Bill in New Jersey would upgrade penalties for burglaries to stop juveniles from becoming repeat offenders

A new bill is being voted in that would upgrade penalties for burglary, and in exchange, hopefully curtail people - especially juveniles- from becoming repeat offenders.

Amanda Eustice

Jul 9, 2024, 9:47 PM

Updated 15 days ago


A new bill in New Jersey is being voted on that would upgrade penalties for burglary and in exchange hopefully curtail people - especially juveniles- from becoming repeat offenders. A Sunoco Gas station along Route 3 East in Secaucus is the most recent arrest site for two juveniles charged for a stolen vehicle.
Police say the driver, a 15-year-old boy and the passenger, a 16-year-old boy, are repeat offenders with a slew of charges for other crimes.
"There is an epidemic, and any time there is an epidemic there needs to be a response," said Secaucus Police Chief Dennis Miller.
And it seems to be getting worse.
Miller says a 17-year-old was arrested by police for having a stolen vehicle. He points out that the teen was arrested a week prior for similar charges in Bellville but says his department cannot detain him because he cannot use the open charges already filed against him.
Miller says it's not just the crimes that's the issue, but rather the inability to fully hold these individuals accountable and uphold the law.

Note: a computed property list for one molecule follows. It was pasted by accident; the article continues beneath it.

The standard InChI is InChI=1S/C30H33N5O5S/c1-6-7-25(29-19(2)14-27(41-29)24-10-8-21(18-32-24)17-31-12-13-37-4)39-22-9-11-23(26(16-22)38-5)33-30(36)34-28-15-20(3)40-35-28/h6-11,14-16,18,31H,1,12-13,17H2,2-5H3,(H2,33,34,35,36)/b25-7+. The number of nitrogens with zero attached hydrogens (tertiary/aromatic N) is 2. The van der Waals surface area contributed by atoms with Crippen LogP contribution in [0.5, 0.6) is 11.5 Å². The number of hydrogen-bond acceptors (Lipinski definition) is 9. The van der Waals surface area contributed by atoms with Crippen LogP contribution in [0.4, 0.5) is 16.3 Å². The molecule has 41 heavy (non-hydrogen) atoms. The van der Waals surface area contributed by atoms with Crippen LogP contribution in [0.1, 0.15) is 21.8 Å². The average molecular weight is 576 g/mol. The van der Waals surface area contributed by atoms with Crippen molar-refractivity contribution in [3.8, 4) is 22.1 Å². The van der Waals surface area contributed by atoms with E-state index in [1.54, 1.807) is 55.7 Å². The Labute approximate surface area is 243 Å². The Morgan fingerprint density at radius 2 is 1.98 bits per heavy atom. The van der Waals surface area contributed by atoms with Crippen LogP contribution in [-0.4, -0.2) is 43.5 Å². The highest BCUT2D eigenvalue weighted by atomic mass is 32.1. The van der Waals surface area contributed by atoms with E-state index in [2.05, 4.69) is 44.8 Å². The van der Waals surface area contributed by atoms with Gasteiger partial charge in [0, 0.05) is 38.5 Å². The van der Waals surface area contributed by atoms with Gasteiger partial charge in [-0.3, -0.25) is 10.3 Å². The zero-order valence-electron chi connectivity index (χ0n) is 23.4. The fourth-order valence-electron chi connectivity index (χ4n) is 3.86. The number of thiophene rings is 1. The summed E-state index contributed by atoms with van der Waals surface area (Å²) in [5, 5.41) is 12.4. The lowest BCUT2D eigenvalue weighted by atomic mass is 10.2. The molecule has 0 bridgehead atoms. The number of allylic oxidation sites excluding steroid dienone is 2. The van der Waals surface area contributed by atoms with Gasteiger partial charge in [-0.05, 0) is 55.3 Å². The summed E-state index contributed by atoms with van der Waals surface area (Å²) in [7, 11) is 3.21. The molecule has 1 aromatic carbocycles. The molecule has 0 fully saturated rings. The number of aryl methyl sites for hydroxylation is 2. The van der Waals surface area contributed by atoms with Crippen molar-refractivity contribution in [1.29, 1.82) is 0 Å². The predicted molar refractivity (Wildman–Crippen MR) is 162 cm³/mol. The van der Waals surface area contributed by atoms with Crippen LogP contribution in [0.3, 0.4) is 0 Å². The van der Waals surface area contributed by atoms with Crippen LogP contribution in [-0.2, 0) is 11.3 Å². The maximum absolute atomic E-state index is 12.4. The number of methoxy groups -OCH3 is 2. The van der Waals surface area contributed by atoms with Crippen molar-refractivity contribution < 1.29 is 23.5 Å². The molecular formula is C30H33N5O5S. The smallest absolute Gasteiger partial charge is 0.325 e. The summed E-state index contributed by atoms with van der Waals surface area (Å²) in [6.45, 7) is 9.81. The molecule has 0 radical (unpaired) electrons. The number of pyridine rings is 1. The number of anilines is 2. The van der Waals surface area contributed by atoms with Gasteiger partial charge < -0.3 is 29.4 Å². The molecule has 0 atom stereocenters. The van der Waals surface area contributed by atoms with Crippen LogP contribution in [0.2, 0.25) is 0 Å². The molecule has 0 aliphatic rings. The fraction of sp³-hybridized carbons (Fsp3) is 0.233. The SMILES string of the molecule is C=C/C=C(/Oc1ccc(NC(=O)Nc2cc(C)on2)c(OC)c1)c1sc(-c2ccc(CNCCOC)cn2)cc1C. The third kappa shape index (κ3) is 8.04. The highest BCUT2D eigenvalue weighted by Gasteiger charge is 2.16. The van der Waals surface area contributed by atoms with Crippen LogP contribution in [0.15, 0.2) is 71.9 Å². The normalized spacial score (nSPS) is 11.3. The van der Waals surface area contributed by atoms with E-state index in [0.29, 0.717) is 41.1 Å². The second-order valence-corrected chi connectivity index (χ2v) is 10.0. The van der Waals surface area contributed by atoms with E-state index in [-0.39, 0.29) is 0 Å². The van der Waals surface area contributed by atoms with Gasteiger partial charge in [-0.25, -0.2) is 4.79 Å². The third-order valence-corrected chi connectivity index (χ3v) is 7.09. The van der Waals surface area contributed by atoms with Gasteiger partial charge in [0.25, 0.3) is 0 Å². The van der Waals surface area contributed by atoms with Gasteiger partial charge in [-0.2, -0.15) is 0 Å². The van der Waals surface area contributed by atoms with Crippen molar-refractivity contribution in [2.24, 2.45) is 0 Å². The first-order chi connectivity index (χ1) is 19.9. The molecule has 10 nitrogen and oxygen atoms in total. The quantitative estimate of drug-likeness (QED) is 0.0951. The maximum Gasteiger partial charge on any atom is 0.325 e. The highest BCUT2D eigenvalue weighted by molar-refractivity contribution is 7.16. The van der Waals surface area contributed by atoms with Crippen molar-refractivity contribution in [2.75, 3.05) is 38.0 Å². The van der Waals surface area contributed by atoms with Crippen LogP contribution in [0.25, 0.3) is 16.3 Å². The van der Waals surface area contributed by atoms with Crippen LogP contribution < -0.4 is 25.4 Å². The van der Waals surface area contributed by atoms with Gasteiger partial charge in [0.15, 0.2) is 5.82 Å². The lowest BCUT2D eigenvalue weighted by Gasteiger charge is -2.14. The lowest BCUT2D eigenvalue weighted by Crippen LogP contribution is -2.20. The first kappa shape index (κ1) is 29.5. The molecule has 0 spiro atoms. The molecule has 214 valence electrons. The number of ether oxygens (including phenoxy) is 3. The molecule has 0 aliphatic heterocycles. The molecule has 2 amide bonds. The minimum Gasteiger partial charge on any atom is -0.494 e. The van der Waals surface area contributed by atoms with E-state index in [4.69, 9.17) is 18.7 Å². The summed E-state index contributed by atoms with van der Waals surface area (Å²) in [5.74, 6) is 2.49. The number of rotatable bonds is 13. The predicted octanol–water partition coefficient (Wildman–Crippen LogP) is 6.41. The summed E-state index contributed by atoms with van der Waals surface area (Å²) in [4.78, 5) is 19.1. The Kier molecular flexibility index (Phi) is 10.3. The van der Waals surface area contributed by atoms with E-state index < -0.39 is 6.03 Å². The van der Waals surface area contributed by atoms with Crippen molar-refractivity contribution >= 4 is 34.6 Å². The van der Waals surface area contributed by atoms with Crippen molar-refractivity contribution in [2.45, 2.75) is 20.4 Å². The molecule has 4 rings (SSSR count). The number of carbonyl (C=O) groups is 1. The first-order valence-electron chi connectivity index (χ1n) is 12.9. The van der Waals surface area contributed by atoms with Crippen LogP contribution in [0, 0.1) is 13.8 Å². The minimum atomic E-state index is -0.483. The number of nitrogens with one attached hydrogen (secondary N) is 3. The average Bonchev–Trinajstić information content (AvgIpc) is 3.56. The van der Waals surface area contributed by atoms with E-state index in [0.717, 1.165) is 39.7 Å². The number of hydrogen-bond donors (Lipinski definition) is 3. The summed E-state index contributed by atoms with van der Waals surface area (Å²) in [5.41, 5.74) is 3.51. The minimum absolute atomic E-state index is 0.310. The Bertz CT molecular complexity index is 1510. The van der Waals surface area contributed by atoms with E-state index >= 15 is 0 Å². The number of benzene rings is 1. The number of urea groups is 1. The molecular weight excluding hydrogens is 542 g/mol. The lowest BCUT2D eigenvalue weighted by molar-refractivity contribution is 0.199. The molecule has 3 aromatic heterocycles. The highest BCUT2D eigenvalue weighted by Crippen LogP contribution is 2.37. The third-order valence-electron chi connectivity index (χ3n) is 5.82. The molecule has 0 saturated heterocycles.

"Allowing the juveniles to operate impunity is only enabling them to commit more crimes in the future, and we're training them that it's OK, and there's not accountability, and we're actually doing them an in justice," said Miller.
The chief says in the last two weeks, there have been three separate incidents involving juveniles committing crimes. He's hoping a new bill that just recently passed in the Senate to upgrade penalties for burglary will help hold them accountable for their actions.
"Prosecutors and law enforcement are looking for ways to be able to detain these individuals in order for there to be that deterrent so that people know you commit this crime, you're going to do the time," said Senate Republican Leader Anthony Bucco (District 25). The bill is sponsored by Bucco.
It would upgrade the penalty for burglarizing a residential home.
Currently, home burglary is considered a third-degree crime and upgraded to a second-degree crime when an individual is armed or attempts to inflict or threaten bodily harm.
Under the bill, the penalty for home burglary would be upgraded to a second-degree crime and upgraded to the first-degree when the defendant is armed.
"Breaking it out into these two different crimes will give judges and prosecutors more of an option to be able to detain these folks, which creates a deterrent. If there is no deterrent, if there's no consequence, then people are going to continue to commit these crimes," said Bucco.
Officials say the hope is to rehabilitate offenders before they turn to a life full of crime.
The bill now heads to the General Assembly for a vote.

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